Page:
Surely this information is curious to you, but pineapples are carnivorous plants with the ability to ingest small insects. This is accomplished with the help of bromelain, a protein-digesting enzyme found in the stem, fruit, leaves, and rind. Once the top of the pineapple collects the rain and an involuntary ant crawls inside, the bromelain is released into the water, slowly dissolving the trapped insect and then being absorbed by the fruit.
Bromelain's ability to digest protein explains why our tongue could hurt after eating a good amount of fresh pineapple. And also, why pineapple juice is an excellent meat tenderizer.
Numerous studies on bromelain in the last 50 years have revealed its benefits as a natural medicine. Bromelain breaks down proteins into amino acids, which are the building blocks of almost all biological processes in the human body.
Amino acids are found in our cells, muscles, and tissues. They play a key role in the transport and storage of nutrients, the function of organs, arteries and glands, as well as the repair of bones, muscles and skin.
Bromelain benefits
Below you can learn about the benefits of bromelain, and how you can incorporate it into your diet.
1. Bromelain is cardioprotective
First recognized as a therapeutic compound in 1957, studies on bromelain have indicated that it exerts several actions that benefit heart health.
According to a systematic review on the use of bromelain in cardiovascular diseases (1), it has powerful anti-inflammatory and antithrombotic properties. In animal and human studies, bromelain treatments resulted in increased blood flow, the breakdown of cholesterol plaques on artery walls, and a lower risk of blood clots. The use of bromelain also reduced the degree of tissue death during cardiovascular events such as heart attack and stroke.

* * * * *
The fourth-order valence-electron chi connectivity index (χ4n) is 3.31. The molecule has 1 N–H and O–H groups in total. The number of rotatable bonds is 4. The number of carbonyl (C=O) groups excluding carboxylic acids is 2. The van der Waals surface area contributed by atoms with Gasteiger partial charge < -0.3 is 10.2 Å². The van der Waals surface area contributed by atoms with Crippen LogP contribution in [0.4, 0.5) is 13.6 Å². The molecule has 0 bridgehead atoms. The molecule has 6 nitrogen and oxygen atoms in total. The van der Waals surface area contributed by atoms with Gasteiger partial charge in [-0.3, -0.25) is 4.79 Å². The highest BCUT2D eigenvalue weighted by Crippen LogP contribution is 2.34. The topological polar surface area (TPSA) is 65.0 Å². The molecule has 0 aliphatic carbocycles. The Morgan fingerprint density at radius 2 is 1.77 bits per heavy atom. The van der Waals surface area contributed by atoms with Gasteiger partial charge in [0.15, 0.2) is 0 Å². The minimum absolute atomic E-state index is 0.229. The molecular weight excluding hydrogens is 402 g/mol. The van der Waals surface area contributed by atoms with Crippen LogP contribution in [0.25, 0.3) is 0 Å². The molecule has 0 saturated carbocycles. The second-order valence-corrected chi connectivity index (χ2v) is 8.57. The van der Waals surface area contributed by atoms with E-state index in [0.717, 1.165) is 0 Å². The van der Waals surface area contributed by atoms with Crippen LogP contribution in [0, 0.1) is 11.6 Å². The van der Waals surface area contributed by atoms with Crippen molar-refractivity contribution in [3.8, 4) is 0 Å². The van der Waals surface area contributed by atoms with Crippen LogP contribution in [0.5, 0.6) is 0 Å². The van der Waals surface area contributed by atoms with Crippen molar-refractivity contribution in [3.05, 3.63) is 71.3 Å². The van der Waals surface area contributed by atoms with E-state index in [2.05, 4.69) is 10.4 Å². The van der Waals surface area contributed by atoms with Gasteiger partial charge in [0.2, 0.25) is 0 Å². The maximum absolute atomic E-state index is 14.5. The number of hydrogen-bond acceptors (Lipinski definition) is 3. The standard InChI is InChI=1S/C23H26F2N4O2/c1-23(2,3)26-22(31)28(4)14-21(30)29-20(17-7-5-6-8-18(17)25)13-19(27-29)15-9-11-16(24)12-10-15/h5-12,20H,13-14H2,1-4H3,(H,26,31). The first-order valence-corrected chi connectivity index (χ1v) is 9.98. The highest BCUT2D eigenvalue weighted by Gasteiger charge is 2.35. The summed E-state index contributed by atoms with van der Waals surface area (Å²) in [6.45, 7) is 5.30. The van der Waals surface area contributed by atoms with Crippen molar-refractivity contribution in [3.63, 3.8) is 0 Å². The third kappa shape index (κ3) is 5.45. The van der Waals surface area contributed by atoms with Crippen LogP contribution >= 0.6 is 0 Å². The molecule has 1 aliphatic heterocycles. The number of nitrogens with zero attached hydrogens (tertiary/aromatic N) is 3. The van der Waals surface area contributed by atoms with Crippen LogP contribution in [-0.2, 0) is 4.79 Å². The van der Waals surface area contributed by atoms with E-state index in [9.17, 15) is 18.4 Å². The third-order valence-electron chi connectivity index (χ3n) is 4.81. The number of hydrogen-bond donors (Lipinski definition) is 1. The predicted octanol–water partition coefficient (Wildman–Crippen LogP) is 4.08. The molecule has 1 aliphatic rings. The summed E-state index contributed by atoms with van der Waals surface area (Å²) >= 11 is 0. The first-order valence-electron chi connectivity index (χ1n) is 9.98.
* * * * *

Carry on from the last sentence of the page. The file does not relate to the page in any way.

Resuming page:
While bromelain is best used as preventive and maintenance therapy alongside typical medications, it is an incredibly safe add-on treatment with no reported serious side effects, even when used for a period of ten years or more.
2. Bromelain for osteoarthritis
The Osteoarthritis is a common joint disorder is characterized by pain, swelling, stiffness and limited range of motion in the knee, hands or hips. While there is no cure, the symptoms of osteoarthritis are usually treated with non-steroidal anti-inflammatory drugs (NSAIDs), hydrocortisone injections, or joint replacement surgery.
Since the first line of treatment for osteoarthritis is often NSAIDs, the researchers compared the safety and efficacy of diclofenac NSAIDs with a combination of enzymes, including bromelain. Published in Clinical Rheumatology (3), the study included 103 patients with osteoarthritis of the knee; Half received diclofenac, while the other half were treated with a mixture of the antioxidant rutin and the enzymes bromelain and trypsin for six weeks. Both treatments resulted in nearly equal improvements in knee joint pain, swelling, and function, and the bromelain mix was slightly better than diclofenac.
3. Bromelain helps speed recovery time
Protein-digesting enzymes, also known as proteolytic enzymes or proteases, have long been used in folk medicine to treat traumatic injuries.
While modern medicine tends to favor NSAIDs for treating injuries sustained in sports, studies of bromelain and other types of proteolytic enzymes have shown the ability to quell inflammation and speed healing time.
In a review of recovery time from sports injuries, more than 1,500 athletes in eight studies supplemented with proteolytic enzymes to treat various traumas, including sprains, strains, bruises, lacerations, back pain, and fractures.